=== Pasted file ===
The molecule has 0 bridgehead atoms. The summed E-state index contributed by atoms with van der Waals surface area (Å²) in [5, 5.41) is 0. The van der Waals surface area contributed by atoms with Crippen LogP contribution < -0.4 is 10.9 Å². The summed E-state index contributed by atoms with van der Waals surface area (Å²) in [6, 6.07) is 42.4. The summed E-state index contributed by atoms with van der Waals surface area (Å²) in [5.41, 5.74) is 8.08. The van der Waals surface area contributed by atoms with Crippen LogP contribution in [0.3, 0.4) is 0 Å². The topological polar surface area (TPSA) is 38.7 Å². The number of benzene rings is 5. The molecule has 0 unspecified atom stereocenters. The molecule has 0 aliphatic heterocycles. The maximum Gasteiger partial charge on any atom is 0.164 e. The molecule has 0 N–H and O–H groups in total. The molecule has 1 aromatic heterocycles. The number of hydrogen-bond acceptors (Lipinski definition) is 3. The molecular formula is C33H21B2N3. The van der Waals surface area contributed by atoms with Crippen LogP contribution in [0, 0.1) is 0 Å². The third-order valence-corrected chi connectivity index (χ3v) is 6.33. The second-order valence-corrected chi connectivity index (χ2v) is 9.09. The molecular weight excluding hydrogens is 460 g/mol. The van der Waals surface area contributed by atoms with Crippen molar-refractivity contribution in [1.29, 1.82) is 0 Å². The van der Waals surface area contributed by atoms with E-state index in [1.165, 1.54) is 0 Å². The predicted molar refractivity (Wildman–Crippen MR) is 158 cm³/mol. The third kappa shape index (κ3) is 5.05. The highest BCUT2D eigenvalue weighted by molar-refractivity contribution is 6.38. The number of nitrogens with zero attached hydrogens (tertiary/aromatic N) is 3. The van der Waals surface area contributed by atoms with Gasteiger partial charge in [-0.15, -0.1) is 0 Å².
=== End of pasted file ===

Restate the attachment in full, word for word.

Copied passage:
The molecule has 0 bridgehead atoms. The summed E-state index contributed by atoms with van der Waals surface area (Å²) in [5, 5.41) is 0. The van der Waals surface area contributed by atoms with Crippen LogP contribution < -0.4 is 10.9 Å². The summed E-state index contributed by atoms with van der Waals surface area (Å²) in [6, 6.07) is 42.4. The summed E-state index contributed by atoms with van der Waals surface area (Å²) in [5.41, 5.74) is 8.08. The van der Waals surface area contributed by atoms with Crippen LogP contribution in [0.3, 0.4) is 0 Å². The topological polar surface area (TPSA) is 38.7 Å². The number of benzene rings is 5. The molecule has 0 unspecified atom stereocenters. The molecule has 0 aliphatic heterocycles. The maximum Gasteiger partial charge on any atom is 0.164 e. The molecule has 0 N–H and O–H groups in total. The molecule has 1 aromatic heterocycles. The number of hydrogen-bond acceptors (Lipinski definition) is 3. The molecular formula is C33H21B2N3. The van der Waals surface area contributed by atoms with Crippen LogP contribution in [0, 0.1) is 0 Å². The third-order valence-corrected chi connectivity index (χ3v) is 6.33. The second-order valence-corrected chi connectivity index (χ2v) is 9.09. The molecular weight excluding hydrogens is 460 g/mol. The van der Waals surface area contributed by atoms with Crippen molar-refractivity contribution in [1.29, 1.82) is 0 Å². The van der Waals surface area contributed by atoms with E-state index in [1.165, 1.54) is 0 Å². The predicted molar refractivity (Wildman–Crippen MR) is 158 cm³/mol. The third kappa shape index (κ3) is 5.05. The highest BCUT2D eigenvalue weighted by molar-refractivity contribution is 6.38. The number of nitrogens with zero attached hydrogens (tertiary/aromatic N) is 3. The van der Waals surface area contributed by atoms with Gasteiger partial charge in [-0.15, -0.1) is 0 Å².